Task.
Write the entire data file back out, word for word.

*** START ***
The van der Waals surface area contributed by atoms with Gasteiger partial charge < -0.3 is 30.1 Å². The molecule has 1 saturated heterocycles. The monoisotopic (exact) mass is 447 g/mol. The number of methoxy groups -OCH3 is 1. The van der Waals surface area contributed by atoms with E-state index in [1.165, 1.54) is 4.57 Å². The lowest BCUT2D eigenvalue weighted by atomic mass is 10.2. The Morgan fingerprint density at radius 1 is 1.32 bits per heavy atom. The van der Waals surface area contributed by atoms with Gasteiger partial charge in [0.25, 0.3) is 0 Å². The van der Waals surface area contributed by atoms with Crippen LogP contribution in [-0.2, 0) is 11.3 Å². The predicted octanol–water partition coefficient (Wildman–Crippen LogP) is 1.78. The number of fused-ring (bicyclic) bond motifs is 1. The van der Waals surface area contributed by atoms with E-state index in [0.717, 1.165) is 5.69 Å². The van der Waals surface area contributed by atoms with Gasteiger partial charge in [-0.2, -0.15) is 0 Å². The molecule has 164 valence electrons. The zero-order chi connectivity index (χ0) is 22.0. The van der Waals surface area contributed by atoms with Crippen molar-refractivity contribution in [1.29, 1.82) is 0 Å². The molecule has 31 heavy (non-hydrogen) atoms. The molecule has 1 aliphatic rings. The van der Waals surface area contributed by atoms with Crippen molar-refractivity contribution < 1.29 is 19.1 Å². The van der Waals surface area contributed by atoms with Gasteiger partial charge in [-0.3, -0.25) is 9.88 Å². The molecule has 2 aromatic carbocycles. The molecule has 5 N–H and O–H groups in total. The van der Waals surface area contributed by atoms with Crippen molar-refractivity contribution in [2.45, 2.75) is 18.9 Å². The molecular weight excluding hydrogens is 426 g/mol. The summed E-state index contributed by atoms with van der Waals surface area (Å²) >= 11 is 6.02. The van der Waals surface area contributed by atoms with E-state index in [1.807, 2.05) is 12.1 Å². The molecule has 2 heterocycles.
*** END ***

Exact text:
The van der Waals surface area contributed by atoms with Gasteiger partial charge < -0.3 is 30.1 Å². The molecule has 1 saturated heterocycles. The monoisotopic (exact) mass is 447 g/mol. The number of methoxy groups -OCH3 is 1. The van der Waals surface area contributed by atoms with E-state index in [1.165, 1.54) is 4.57 Å². The lowest BCUT2D eigenvalue weighted by atomic mass is 10.2. The Morgan fingerprint density at radius 1 is 1.32 bits per heavy atom. The van der Waals surface area contributed by atoms with Gasteiger partial charge in [0.25, 0.3) is 0 Å². The van der Waals surface area contributed by atoms with Crippen LogP contribution in [-0.2, 0) is 11.3 Å². The predicted octanol–water partition coefficient (Wildman–Crippen LogP) is 1.78. The number of fused-ring (bicyclic) bond motifs is 1. The van der Waals surface area contributed by atoms with E-state index in [0.717, 1.165) is 5.69 Å². The van der Waals surface area contributed by atoms with Gasteiger partial charge in [-0.2, -0.15) is 0 Å². The molecule has 164 valence electrons. The zero-order chi connectivity index (χ0) is 22.0. The van der Waals surface area contributed by atoms with Crippen molar-refractivity contribution in [1.29, 1.82) is 0 Å². The molecule has 31 heavy (non-hydrogen) atoms. The molecule has 1 aliphatic rings. The van der Waals surface area contributed by atoms with Crippen molar-refractivity contribution < 1.29 is 19.1 Å². The van der Waals surface area contributed by atoms with Gasteiger partial charge in [-0.3, -0.25) is 9.88 Å². The molecule has 2 aromatic carbocycles. The molecule has 5 N–H and O–H groups in total. The van der Waals surface area contributed by atoms with Crippen molar-refractivity contribution in [2.45, 2.75) is 18.9 Å². The molecular weight excluding hydrogens is 426 g/mol. The summed E-state index contributed by atoms with van der Waals surface area (Å²) >= 11 is 6.02. The van der Waals surface area contributed by atoms with E-state index in [1.807, 2.05) is 12.1 Å². The molecule has 2 heterocycles.